This program is designed for caregivers of people in the late stages of Alzheimer’s disease, or for those who want to learn about what to expect in the late stages of the disease. In addition to gaining knowledge about changes that occur during Alzheimer’s disease progression, caregivers will learn how to:

  • Prepare for their evolving caregiver role
  • Work with the professional healthcare team
  • Anticipate changes in the physical, communicative and cognitive abilities that will eventually occur
The program will also cover how to address the physical, emotional, and spiritual needs of the person with late-stage Alzheimer’s disease through care, communication, accessing resources, and working with healthcare professionals.
Mondays: June 8, 15, 22, 2015.  6 p.m. – 8 p.m.
Monmouth Medical Center
300 Second Avenue, Long Branch
 

 

Know the 10 Signs: Early Detection Matters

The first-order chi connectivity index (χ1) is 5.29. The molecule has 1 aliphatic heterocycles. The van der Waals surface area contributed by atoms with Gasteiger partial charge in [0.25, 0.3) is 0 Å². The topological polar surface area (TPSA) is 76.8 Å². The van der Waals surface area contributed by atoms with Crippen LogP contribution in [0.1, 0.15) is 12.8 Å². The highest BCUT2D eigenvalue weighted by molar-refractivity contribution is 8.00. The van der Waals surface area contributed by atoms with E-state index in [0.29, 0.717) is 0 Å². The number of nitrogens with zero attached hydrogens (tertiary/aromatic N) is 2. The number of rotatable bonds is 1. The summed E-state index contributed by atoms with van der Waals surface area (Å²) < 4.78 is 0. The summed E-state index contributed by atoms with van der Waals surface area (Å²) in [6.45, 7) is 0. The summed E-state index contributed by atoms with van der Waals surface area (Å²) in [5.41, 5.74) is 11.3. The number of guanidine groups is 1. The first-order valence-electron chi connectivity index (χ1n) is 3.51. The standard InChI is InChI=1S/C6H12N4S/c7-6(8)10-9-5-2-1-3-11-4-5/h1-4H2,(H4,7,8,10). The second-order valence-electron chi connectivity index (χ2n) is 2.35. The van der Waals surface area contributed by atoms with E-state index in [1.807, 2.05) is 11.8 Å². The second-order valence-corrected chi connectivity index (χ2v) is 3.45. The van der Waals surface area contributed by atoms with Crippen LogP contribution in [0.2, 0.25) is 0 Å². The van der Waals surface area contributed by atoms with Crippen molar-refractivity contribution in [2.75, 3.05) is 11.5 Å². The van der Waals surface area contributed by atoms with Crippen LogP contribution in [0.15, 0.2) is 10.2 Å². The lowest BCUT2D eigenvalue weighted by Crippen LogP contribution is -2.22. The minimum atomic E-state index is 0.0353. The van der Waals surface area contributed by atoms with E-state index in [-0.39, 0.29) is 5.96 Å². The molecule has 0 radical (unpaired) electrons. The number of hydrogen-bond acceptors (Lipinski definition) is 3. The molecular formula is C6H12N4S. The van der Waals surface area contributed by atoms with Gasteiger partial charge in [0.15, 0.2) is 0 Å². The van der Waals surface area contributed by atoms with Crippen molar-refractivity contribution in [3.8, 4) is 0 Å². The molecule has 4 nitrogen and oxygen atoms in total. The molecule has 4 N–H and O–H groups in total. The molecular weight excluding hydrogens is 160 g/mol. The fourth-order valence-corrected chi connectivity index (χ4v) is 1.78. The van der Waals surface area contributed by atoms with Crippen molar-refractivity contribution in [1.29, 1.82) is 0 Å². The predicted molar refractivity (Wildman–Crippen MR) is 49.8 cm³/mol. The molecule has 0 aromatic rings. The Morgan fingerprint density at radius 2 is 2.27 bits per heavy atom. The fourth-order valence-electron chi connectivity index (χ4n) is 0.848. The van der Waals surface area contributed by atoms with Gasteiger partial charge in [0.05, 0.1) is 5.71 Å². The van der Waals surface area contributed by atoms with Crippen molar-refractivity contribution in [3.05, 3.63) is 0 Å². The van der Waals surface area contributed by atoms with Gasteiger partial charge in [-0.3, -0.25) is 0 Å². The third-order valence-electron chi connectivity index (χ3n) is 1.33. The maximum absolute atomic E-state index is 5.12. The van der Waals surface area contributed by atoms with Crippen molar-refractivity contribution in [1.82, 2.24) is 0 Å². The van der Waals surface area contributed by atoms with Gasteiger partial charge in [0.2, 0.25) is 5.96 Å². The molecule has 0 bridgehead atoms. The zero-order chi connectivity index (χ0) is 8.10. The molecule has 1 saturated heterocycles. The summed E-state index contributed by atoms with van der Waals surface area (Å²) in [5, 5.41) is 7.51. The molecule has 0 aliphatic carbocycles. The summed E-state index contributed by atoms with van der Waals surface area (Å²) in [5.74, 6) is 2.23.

The warning signs of Alzheimer's disease are often dismissed as side effects of normal aging.  If you or someone you know is experiencing memory loss or changes in behavior or thinking skills, it's time to learn the facts.  Early detection, diagnosis and intervention are vital because they provide the best opportunities for treatment, support and planning for the future.

Attend this interactive workshop to learn the 10 warning signs of Alzheimer’s disease. We’ll separate myth from reality and address commonly held fears about Alzheimer’s disease.

Thursday, May 21, 2015. 7 p.m. – 8 p.m.
West Windsor Branch - Mercer County Library System
333 North Post Rd, Princeton Junction

 


Saturday, May 30, 2015. 10:30 a.m. – 11:30 a.m.
Galilee Baptist Church
440 Martin Luther King, Jr. Boulevard, Trenton

 

 

The Basics: Memory Loss, Dementia, and Alzheimer’s Disease 
This program is designed to provide basic information about memory loss issues and what they mean for all of us.  The different types of dementia, risk factors, obtaining a diagnosis, current research, and planning for the future will be discussed.

Thursday, May 28, 2014. 10 a.m. – 11 a.m.
The Chelsea at Brick Assisted Living
458 Jack Martin Blvd, Brick

 


Wednesday, June 3, 2015. 7 p.m. – 8 p.m.
Presbyterian Church on the Hill
10 Cold Indian Spring Road, Ocean Township 

 

 

Effective Communication Strategies